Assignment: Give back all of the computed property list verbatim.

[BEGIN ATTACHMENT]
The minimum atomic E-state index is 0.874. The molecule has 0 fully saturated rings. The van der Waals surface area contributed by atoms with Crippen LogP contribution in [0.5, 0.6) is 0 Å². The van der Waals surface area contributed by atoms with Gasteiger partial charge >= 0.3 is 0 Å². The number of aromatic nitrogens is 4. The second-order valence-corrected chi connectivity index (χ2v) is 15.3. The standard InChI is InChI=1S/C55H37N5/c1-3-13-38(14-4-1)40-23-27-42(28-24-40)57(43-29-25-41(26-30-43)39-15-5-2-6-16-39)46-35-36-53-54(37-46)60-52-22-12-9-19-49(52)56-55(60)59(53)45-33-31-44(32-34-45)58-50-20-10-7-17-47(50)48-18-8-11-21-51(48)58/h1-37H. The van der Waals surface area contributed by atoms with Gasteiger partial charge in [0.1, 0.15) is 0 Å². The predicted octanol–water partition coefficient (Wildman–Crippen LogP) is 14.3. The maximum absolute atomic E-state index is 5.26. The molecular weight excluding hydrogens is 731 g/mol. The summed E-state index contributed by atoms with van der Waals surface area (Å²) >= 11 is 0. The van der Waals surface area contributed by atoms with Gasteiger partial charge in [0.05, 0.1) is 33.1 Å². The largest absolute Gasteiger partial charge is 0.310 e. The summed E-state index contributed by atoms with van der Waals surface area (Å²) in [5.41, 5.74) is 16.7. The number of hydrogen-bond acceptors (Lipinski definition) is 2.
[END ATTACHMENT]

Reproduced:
The minimum atomic E-state index is 0.874. The molecule has 0 fully saturated rings. The van der Waals surface area contributed by atoms with Crippen LogP contribution in [0.5, 0.6) is 0 Å². The van der Waals surface area contributed by atoms with Gasteiger partial charge >= 0.3 is 0 Å². The number of aromatic nitrogens is 4. The second-order valence-corrected chi connectivity index (χ2v) is 15.3. The standard InChI is InChI=1S/C55H37N5/c1-3-13-38(14-4-1)40-23-27-42(28-24-40)57(43-29-25-41(26-30-43)39-15-5-2-6-16-39)46-35-36-53-54(37-46)60-52-22-12-9-19-49(52)56-55(60)59(53)45-33-31-44(32-34-45)58-50-20-10-7-17-47(50)48-18-8-11-21-51(48)58/h1-37H. The van der Waals surface area contributed by atoms with Gasteiger partial charge in [0.1, 0.15) is 0 Å². The predicted octanol–water partition coefficient (Wildman–Crippen LogP) is 14.3. The maximum absolute atomic E-state index is 5.26. The molecular weight excluding hydrogens is 731 g/mol. The summed E-state index contributed by atoms with van der Waals surface area (Å²) >= 11 is 0. The van der Waals surface area contributed by atoms with Gasteiger partial charge in [0.05, 0.1) is 33.1 Å². The largest absolute Gasteiger partial charge is 0.310 e. The summed E-state index contributed by atoms with van der Waals surface area (Å²) in [5.41, 5.74) is 16.7. The number of hydrogen-bond acceptors (Lipinski definition) is 2.